Indeed, while GE’s bulbs are a stark departure from the common globular incandescents, equipped as it is with claw-like fins around the bulb center, Switch’s bulbs are more toned-down, although still nothing like the bulbs of old, coming as they do with a series of vertical spokes arranged around the light bulb’s head, each of which contains its own tiny LED light.

“Our innovation team has tackled a previously insurmountable technical challenge: cooling a 100-watt A-19 shaped replacement LED bulb without making it physically bigger,” said Steve Briggs, GE Lighting’s general manager of LED systems, in a press statement. “Each subsystem such as optics, electronics and thermals needed to be designed for miniaturization and cooperative performance. We explored the limits of what’s possible and pushed far beyond industry expectations and competitors’ thinking and product offerings.”

But Rosenfield said that it was also a matter of being first to market. While GE isn’t planning on having its 100-watt LED out until “the first half of 2013,” Switch is ready to begin shipping within just over a month.

“With all due respect, we have a product we will be shipping in the next 30 to 40 days,” said Rosenfield. To be fair, Switch said that its first products will include its less bright 40-watt and 60-watt equivalent bulbs, but Rosenfield said that the 100-watt would be available in the “August time frame.”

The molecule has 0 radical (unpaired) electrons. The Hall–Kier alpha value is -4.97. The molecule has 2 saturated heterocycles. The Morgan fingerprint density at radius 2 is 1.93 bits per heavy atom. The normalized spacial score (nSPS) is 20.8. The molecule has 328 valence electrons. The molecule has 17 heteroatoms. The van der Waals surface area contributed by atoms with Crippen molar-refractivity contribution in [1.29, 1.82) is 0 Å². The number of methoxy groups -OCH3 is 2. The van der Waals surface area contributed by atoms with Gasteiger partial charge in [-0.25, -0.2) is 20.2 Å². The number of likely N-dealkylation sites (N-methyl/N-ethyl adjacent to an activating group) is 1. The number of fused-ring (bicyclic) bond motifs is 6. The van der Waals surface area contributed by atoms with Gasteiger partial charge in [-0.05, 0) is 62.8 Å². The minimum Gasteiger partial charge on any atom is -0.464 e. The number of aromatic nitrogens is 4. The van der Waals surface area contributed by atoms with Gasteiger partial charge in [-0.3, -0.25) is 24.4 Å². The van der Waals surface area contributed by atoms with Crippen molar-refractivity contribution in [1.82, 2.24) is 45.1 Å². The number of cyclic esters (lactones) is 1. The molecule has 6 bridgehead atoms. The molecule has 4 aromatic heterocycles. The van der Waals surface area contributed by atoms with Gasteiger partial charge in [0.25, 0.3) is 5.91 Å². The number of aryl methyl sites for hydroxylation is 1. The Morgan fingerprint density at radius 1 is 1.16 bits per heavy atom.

Of course, with light bulbs, price is also a major, if not predominant factor. Switch said its initial line of bulbs will sell between $40 and $60 per bulb, depending on the model, which is quite high, even for LED bulbs. GE hasn’t announced pricing for its 100-watt equivalent, but its 40-watt equivalent bulbs start at $50, though they are available for $36 a pop on Amazon, as CNET points out.

But LEDs last considerably longer than their inefficient predecessors, with both Switch and GE promoting its 100-watt equivalent bulbs at 25,000 hours.

Still, its unlikely that the average consumer is ready to plunk down that much cash for a single bulb, at least for now. That’s why Switch, for one, is targeting the commercial market first, having already conducted test-runs of its bulbs in selected hotels beginning in November 2011. Switch declined to reveal the names of the test hotels to TPM.

“There’s tremendous excitement in the commercial market,” Rosenfield told TPM. “I can tell you that biggest distributors in country for electrical products are interested in going as fast as they and we can to get these bulbs out there. I don’t see any issues in getting business, but we have to meet their demand.”

Correction: This article originally incorrectly stated that LED bulbs generate more heat than incandescents, which is not the case. In fact, incandescent bulbs generate far more heat per bulb, which results in their inefficiency. The reference has since been corrected in copy and we regret it.

 

Carl Franzen is TPM Idea Lab’s tech reporter. He can be reached at carl@talkingpointsmemo.com.